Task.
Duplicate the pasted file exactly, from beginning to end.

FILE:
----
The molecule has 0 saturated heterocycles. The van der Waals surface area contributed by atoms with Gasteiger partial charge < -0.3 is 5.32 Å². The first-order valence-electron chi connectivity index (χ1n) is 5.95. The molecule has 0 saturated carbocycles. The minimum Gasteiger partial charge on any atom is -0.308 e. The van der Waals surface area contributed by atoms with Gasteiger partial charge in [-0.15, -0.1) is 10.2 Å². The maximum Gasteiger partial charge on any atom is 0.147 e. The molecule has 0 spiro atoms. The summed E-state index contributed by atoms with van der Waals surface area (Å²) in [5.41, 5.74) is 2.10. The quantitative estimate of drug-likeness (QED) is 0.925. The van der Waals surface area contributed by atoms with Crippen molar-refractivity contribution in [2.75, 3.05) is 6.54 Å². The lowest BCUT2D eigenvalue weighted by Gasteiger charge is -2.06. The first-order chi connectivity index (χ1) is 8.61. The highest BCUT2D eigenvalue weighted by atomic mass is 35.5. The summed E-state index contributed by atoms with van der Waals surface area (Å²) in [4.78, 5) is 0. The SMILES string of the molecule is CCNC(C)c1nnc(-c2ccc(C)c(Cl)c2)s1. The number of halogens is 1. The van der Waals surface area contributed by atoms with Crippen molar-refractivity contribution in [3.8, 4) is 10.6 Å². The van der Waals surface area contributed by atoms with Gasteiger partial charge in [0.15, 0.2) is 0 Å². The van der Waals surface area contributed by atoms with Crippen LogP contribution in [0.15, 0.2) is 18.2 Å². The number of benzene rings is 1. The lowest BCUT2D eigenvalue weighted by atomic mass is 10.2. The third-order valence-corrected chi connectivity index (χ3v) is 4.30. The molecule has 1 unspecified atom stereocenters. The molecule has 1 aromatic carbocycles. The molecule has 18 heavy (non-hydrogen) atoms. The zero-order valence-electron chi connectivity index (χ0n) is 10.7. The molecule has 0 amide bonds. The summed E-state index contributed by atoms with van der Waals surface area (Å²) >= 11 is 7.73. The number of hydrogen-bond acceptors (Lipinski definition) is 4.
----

The molecule has 0 saturated heterocycles. The van der Waals surface area contributed by atoms with Gasteiger partial charge < -0.3 is 5.32 Å². The first-order valence-electron chi connectivity index (χ1n) is 5.95. The molecule has 0 saturated carbocycles. The minimum Gasteiger partial charge on any atom is -0.308 e. The van der Waals surface area contributed by atoms with Gasteiger partial charge in [-0.15, -0.1) is 10.2 Å². The maximum Gasteiger partial charge on any atom is 0.147 e. The molecule has 0 spiro atoms. The summed E-state index contributed by atoms with van der Waals surface area (Å²) in [5.41, 5.74) is 2.10. The quantitative estimate of drug-likeness (QED) is 0.925. The van der Waals surface area contributed by atoms with Crippen molar-refractivity contribution in [2.75, 3.05) is 6.54 Å². The lowest BCUT2D eigenvalue weighted by Gasteiger charge is -2.06. The first-order chi connectivity index (χ1) is 8.61. The highest BCUT2D eigenvalue weighted by atomic mass is 35.5. The summed E-state index contributed by atoms with van der Waals surface area (Å²) in [4.78, 5) is 0. The SMILES string of the molecule is CCNC(C)c1nnc(-c2ccc(C)c(Cl)c2)s1. The number of halogens is 1. The van der Waals surface area contributed by atoms with Crippen molar-refractivity contribution in [3.8, 4) is 10.6 Å². The van der Waals surface area contributed by atoms with Gasteiger partial charge in [0.15, 0.2) is 0 Å². The van der Waals surface area contributed by atoms with Crippen LogP contribution in [0.15, 0.2) is 18.2 Å². The number of benzene rings is 1. The lowest BCUT2D eigenvalue weighted by atomic mass is 10.2. The third-order valence-corrected chi connectivity index (χ3v) is 4.30. The molecule has 1 unspecified atom stereocenters. The molecule has 1 aromatic carbocycles. The molecule has 18 heavy (non-hydrogen) atoms. The zero-order valence-electron chi connectivity index (χ0n) is 10.7. The molecule has 0 amide bonds. The summed E-state index contributed by atoms with van der Waals surface area (Å²) >= 11 is 7.73. The number of hydrogen-bond acceptors (Lipinski definition) is 4.